That work is now expected to be advanced enough to allow residents to return to their homes next Monday – assuming that Governor Chris Christie first lifts the mandatory evacuation order he issued in advance of Hurricane Sandy, Long said.

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ABOUT THAT ‘NO ACCUMULATION’ FORECAST…

Uh-oh: It has a name – ‘Athena’ – and contrary to National Weather Service forecasts earlier Wednesday, she has already dumped more than an inch of slushy snow on the tri-state region. Above, a snowplow gassed up at the Exxon station on Newman Springs Road in Red Bank. At right, a fender-bender involving a Cluck U Chicken delivery guy and a second driver opposite the Armory Ice Complex on Chestnut Street, also in Red Bank.

The Weather Channel says we’re in for a couple of inches overnight. (Click to enlarge)

NORTHEASTER MOVES INTO REGION

A cold, wet storm quaintly referred to in some quarters as a ‘nor’easter’ moved into the hurricane-battered tri-state region Wednesday afternoon, though this bicyclist on Bridge Avenue in Red Bank appeared undaunted by the rain and snow. The National Weather Service forecasts the mix will continue into early morning Thursday. (Click to enlarge)

SEA BRIGHT BRACES FOR MORE, ONLY LESS

A comfort tent has been set up for personnel manning the blockade on the Rumson side of the Rumson-Sea Bright Bridge. (Photo by Wil Fulton. Click to enlarge)

By WIL FULTON

It looked like Sandy Redux on the west side of the Rumson-Sea Bright Bridge in Rumson early Wednesday afternoon, as police and National Guard blockaded the already battered ocean community of Sea Bright with a mixture of snow and sleet already falling steadily.

Though the power of an approaching northeaster isn’t expected to carry anything near the destructive force of Hurricane Sandy, the resulting damage could be worse than usual because of its proximity to last weeks’ superstorm, particularly in ravaged communities like Sea Bright trying to pick up the pieces, officials there worry.

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SEA BRIGHT: SHOCK AND DISMAY AT DAMAGE

A home on the Shrewsbury River side of Sea Bright showed the height of the flooding on Saturday. Below, a resident leaves a shuttle bus with recovered belongings on Monday, assisted by Councilman James LoBiondo. (Click to enlarge)

By WIL FULTON

One resident fled with nothing but his paycheck. A young couple stayed, fleeing with their two-year-old child only after watching a hurricane tear their town apart.

This week, they and other Sea Brighters began getting their first glimpses of the destructive power of Hurricane Sandy, which many of them had anticipated would blow past this sandbar town much as another storm did nearly 14 months earlier.

“I thought it would be a situation like Irene, where it turned out to be not much of a big deal,” Jim Paustian said Tuesday, as he and his family took photos outside their East New Street home, which is now uninhabitable.  “I even almost decided to stay. Now, I’m sure glad I didn’t.”

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FAIR HAVEN GOES FOR INCUMBENTS

Poll workers at Fair Haven’s Youth Center on election day 2012. (Photo by Rebecca Desfosse. Click to enlarge)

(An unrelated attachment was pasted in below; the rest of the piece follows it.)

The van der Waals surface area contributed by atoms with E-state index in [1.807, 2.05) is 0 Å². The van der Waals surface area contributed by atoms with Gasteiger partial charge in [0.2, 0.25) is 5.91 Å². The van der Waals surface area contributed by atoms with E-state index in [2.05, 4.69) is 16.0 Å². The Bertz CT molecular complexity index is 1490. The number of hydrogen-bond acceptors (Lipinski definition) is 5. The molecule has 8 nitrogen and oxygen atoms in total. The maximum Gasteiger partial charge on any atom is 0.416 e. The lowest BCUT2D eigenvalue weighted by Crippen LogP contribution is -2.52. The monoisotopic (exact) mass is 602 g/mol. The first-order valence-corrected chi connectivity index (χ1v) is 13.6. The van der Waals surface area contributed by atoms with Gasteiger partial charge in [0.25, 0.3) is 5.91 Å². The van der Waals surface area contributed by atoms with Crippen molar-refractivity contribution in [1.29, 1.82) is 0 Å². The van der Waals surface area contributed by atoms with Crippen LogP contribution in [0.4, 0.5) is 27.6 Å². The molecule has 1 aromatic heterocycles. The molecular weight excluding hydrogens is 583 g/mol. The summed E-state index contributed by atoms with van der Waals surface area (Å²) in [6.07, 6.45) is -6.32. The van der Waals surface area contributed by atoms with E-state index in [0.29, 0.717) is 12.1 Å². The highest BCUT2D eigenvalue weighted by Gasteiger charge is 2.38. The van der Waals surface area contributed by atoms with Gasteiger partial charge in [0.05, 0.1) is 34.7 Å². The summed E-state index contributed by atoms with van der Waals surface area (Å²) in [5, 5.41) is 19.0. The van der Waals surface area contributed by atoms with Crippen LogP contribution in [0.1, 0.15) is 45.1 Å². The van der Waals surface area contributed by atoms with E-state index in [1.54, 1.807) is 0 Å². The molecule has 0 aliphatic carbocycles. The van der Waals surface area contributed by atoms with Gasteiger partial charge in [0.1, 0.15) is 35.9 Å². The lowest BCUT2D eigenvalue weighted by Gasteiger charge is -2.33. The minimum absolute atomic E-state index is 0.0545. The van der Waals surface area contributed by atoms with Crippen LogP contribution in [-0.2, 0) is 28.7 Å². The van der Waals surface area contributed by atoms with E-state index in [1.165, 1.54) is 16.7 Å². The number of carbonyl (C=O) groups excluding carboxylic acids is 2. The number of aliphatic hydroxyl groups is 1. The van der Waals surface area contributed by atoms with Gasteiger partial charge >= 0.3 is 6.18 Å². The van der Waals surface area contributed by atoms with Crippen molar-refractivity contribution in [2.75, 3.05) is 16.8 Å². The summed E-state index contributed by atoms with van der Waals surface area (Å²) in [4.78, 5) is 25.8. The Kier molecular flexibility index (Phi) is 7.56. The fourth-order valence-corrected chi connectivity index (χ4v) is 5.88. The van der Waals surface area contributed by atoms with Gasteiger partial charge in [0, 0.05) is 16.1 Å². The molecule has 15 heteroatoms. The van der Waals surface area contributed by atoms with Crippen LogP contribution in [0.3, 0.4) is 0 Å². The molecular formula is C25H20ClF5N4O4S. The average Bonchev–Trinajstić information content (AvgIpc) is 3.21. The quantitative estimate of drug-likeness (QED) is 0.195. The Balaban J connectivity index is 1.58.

By JOHN T. WARD

Voters in storm-darkened Fair Haven returned two incumbents to the borough council for new terms Tuesday.

Republicans Bob Marchese and Eric Jaeger outpolled a pair of Democratic challengers, Dorothy Neceda and Susan O’Brien.

Mayor Ben Lucarelli was uncontested in his race to serve out the remaining two years of his predecessor, Mike Halfacre.

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SHREWSBURY RE-ELECTS INCUMBENTS

By JOHN T. WARD

Incumbent Republicans Jeffrey DeSalvo and Anthony Pellegrino sailed to new three-year terms on the borough council Tuesday, holding off a challenge from Democrat Donald Sena.

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AS USUAL, RUMSON STICKS WITH THE GOP

By JOHN T. WARD

Continuing longheld tradition, Rumson voters stuck with the Grand Old Party in electing council members Tuesday.

Democrat Philip Wagner won less than 16 percent of the 5,103 votes cast, vastly outpolled by incumbent Republicans Mark Rubin and Frank Shanley.

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LITTLE SILVER VOTERS ELECT GILMOUR, SCOTT

Voters coming and going at Little Silver Borough Hall Tuesday morning. (Photo by Rebecca Desfosse. Click to enlarge)

By JOHN T. WARD

With 87 percent of the votes counted, Republicans David Gilmour and Richard Scott held off a challenge by former council member Dan Levine in Tuesday’s borough council election.

Scott, who was recruited to fill the vacancy created in September by the death of Councilman Jonathan Bitman, and Gilmour handily won three-year terms.

Donald Galante ran uncontested for a one-year unexpired term.

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RED BANK DEMS MAINTAIN LOCK ON POWER

Councilman Mike DuPont referred to his wife’s battle with cancer in his victory speech, with running mate Art Murphy at his side.  (Click to enlarge)

By JOHN T. WARD & DAN NATALE

Incumbent Red Bank council members Mike DuPont and Art Murphy drubbed their sole Republican challenger Tuesday, ensuring a continued Democratic lock on power at borough hall.

Political newcomer Suzanne Viscomi polled just 1,476 votes, barely two-thirds the totals racked up DuPont, with 2,266 votes, and Murphy, 2,155.

“I think the voters like what we do, and we need to continue,” DuPont told a group of supporters gathered in the vacant former Ballew’s jewelry store on Broad Street.